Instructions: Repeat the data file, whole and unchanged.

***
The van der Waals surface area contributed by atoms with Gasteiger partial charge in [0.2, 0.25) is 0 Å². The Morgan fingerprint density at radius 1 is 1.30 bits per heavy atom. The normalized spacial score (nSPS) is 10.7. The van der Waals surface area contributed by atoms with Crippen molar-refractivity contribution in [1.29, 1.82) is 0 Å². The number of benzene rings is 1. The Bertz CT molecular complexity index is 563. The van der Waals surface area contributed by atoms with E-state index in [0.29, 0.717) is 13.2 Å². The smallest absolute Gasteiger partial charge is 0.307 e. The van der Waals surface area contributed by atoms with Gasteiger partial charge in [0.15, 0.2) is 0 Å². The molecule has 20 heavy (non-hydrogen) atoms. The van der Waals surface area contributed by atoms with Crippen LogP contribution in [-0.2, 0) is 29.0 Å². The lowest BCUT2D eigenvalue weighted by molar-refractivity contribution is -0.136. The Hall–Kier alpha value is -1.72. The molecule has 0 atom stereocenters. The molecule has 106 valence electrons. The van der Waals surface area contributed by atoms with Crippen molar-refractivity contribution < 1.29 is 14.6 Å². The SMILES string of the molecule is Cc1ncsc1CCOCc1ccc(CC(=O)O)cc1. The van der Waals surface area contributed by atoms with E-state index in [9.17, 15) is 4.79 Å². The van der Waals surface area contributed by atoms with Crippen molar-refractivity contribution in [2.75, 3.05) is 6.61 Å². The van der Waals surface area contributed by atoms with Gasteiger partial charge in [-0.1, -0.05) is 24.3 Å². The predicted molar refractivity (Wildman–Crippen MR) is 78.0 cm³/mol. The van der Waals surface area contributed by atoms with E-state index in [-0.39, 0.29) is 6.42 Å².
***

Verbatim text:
The van der Waals surface area contributed by atoms with Gasteiger partial charge in [0.2, 0.25) is 0 Å². The Morgan fingerprint density at radius 1 is 1.30 bits per heavy atom. The normalized spacial score (nSPS) is 10.7. The van der Waals surface area contributed by atoms with Crippen molar-refractivity contribution in [1.29, 1.82) is 0 Å². The number of benzene rings is 1. The Bertz CT molecular complexity index is 563. The van der Waals surface area contributed by atoms with E-state index in [0.29, 0.717) is 13.2 Å². The smallest absolute Gasteiger partial charge is 0.307 e. The van der Waals surface area contributed by atoms with Gasteiger partial charge in [0.15, 0.2) is 0 Å². The molecule has 20 heavy (non-hydrogen) atoms. The van der Waals surface area contributed by atoms with Crippen LogP contribution in [-0.2, 0) is 29.0 Å². The lowest BCUT2D eigenvalue weighted by molar-refractivity contribution is -0.136. The Hall–Kier alpha value is -1.72. The molecule has 0 atom stereocenters. The molecule has 106 valence electrons. The van der Waals surface area contributed by atoms with Crippen molar-refractivity contribution < 1.29 is 14.6 Å². The SMILES string of the molecule is Cc1ncsc1CCOCc1ccc(CC(=O)O)cc1. The van der Waals surface area contributed by atoms with E-state index in [9.17, 15) is 4.79 Å². The van der Waals surface area contributed by atoms with Crippen molar-refractivity contribution in [2.75, 3.05) is 6.61 Å². The van der Waals surface area contributed by atoms with Gasteiger partial charge in [-0.1, -0.05) is 24.3 Å². The predicted molar refractivity (Wildman–Crippen MR) is 78.0 cm³/mol. The van der Waals surface area contributed by atoms with E-state index in [-0.39, 0.29) is 6.42 Å².